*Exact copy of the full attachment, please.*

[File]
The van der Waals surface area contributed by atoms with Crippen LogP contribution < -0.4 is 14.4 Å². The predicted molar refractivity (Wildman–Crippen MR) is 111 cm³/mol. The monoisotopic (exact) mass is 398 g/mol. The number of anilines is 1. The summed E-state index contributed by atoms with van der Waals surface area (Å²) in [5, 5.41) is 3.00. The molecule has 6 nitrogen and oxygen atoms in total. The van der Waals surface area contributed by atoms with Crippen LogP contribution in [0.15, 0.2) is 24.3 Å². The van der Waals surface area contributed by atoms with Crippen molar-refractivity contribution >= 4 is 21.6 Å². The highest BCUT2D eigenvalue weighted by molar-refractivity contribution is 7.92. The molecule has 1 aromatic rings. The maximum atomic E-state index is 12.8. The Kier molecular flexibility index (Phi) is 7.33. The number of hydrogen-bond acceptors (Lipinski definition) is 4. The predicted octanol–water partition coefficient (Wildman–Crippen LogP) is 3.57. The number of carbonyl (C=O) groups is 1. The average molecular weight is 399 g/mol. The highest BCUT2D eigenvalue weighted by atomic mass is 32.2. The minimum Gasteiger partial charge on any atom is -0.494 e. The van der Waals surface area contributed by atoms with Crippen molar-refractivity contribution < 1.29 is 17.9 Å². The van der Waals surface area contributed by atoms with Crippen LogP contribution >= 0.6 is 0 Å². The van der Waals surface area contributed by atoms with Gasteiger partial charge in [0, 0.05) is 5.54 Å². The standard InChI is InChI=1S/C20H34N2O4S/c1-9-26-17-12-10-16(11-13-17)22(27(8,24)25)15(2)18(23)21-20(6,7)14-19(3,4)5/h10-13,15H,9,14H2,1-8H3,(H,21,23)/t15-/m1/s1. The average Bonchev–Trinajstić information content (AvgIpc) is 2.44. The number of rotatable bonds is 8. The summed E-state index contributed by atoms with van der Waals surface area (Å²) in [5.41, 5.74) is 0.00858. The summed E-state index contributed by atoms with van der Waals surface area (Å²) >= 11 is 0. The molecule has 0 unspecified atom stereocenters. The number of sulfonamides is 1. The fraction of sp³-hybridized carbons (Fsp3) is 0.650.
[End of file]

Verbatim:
The van der Waals surface area contributed by atoms with Crippen LogP contribution < -0.4 is 14.4 Å². The predicted molar refractivity (Wildman–Crippen MR) is 111 cm³/mol. The monoisotopic (exact) mass is 398 g/mol. The number of anilines is 1. The summed E-state index contributed by atoms with van der Waals surface area (Å²) in [5, 5.41) is 3.00. The molecule has 6 nitrogen and oxygen atoms in total. The van der Waals surface area contributed by atoms with Crippen LogP contribution in [0.15, 0.2) is 24.3 Å². The van der Waals surface area contributed by atoms with Crippen molar-refractivity contribution >= 4 is 21.6 Å². The highest BCUT2D eigenvalue weighted by molar-refractivity contribution is 7.92. The molecule has 1 aromatic rings. The maximum atomic E-state index is 12.8. The Kier molecular flexibility index (Phi) is 7.33. The number of hydrogen-bond acceptors (Lipinski definition) is 4. The predicted octanol–water partition coefficient (Wildman–Crippen LogP) is 3.57. The number of carbonyl (C=O) groups is 1. The average molecular weight is 399 g/mol. The highest BCUT2D eigenvalue weighted by atomic mass is 32.2. The minimum Gasteiger partial charge on any atom is -0.494 e. The van der Waals surface area contributed by atoms with Crippen molar-refractivity contribution < 1.29 is 17.9 Å². The van der Waals surface area contributed by atoms with Crippen LogP contribution >= 0.6 is 0 Å². The van der Waals surface area contributed by atoms with Gasteiger partial charge in [0, 0.05) is 5.54 Å². The standard InChI is InChI=1S/C20H34N2O4S/c1-9-26-17-12-10-16(11-13-17)22(27(8,24)25)15(2)18(23)21-20(6,7)14-19(3,4)5/h10-13,15H,9,14H2,1-8H3,(H,21,23)/t15-/m1/s1. The average Bonchev–Trinajstić information content (AvgIpc) is 2.44. The number of rotatable bonds is 8. The summed E-state index contributed by atoms with van der Waals surface area (Å²) in [5.41, 5.74) is 0.00858. The summed E-state index contributed by atoms with van der Waals surface area (Å²) >= 11 is 0. The molecule has 0 unspecified atom stereocenters. The number of sulfonamides is 1. The fraction of sp³-hybridized carbons (Fsp3) is 0.650.